Progress on the Rock River bridge

I’ve started to paint the Rock River bridge components and base for the river. I painted the bridge decking and shoes a dark brown and will be applying rust via Pan Pastels. Below are some images of the progress.

Here is a closeup of the bridge shoes. I’m very happy with how the pastels recreate rust and dirt.
Here you can see the before-and-after between the brown base paint (on the right) and after applying pastel “rust” (on the left).
The abutments and pier will be scratch coated with spackle compound so that I can create chips and cracks. After the distressing, weathering will be applied to give them an aged concrete look. I’ll also be mapping out the river bed and start the painting process. I’ll be trying to achieve a brown/green look to the water in the foreground that will transition to reflective blue — just like one would see as they look off into the distance with the sky reflecting on the water. The blue transition will hopefully blend in well with the backdrop colors as well.
Another view of the same area.
I painted the bridge ties a medium gray. Once they are weathered they’ll look more realistic. You may notice that there are two different styles of bridge ties shown. The 4-spike ties were made by Micro Engineering and the 2-spike ties by Central Valley. I had them available to use, and even though they don’t match it will make for an interesting variation.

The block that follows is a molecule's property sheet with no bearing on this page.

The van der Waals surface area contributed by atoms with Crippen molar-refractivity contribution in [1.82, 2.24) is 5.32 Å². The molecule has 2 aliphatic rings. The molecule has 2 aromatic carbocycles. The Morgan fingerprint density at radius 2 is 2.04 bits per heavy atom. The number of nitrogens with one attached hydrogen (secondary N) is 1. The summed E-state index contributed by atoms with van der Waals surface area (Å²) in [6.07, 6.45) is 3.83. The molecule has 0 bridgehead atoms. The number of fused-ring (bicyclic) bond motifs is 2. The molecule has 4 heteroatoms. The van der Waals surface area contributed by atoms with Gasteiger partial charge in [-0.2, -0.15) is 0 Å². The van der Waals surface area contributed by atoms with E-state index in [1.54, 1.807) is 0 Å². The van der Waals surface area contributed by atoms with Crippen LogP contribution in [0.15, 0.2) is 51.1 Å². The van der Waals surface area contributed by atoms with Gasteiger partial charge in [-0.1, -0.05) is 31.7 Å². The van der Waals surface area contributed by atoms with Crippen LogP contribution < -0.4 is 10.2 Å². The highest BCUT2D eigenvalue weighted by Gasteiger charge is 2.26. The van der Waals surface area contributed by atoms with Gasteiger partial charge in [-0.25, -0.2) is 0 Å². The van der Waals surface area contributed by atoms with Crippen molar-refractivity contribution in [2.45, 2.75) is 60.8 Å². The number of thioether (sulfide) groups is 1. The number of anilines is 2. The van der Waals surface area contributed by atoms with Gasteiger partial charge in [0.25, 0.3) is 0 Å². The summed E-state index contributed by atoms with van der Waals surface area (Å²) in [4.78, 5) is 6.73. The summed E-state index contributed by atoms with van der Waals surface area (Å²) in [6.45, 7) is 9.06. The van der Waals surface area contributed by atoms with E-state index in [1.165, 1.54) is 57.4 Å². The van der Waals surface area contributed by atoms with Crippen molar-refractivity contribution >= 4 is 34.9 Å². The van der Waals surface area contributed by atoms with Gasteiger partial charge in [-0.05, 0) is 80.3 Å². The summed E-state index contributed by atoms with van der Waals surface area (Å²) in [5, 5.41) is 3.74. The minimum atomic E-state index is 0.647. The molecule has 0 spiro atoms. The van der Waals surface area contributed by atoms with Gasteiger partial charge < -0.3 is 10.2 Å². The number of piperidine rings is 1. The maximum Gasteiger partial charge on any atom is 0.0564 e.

Categories: Planning, Scenery


  1. Hi Scott,
    I click-stumbled my way to your blog site from MRH. The lattice truss bridge pair you and your laser-friend are making is fantastic. So few modelers get it when it comes to scale modeling bridges. Even manufacturers mostly don’t. We can buy all kinds of equipment detailed to specific numbers and time periods, some RR specific stations and structures, great track and even detailed scenery items like corn. But bridges are an outlier. The laser work on the lattice trusses in HO is extremely impressive- you guys get it! These are a cool type of bridge that were not common and are from an earlier era, making for a signature scene on your layout. They were on my list of kits to offer someday, maybe because when I lived in Northampton MA I studied the ultimate lattice truss RR bridge, it crosses the CT River at 1500′ with nine spans.

    I will look forward to more photos as you complete this wonderful model!
    Thanks, John

    • Thanks, John!

      Actually, the lattice truss design was quite common and it surprises me that the bridge manufacturers haven’t embraced it. They are pretty much focused on the Warren truss design.

      Steel lattice truss designs were well-used in the late 1800s into the 20th century and many are still in place today – just like on my branch line. You’re right in that they are amazing structures and I’m excited to have two spans on my layout. They will be, without doubt, the signature scene on my small layout. 🙂

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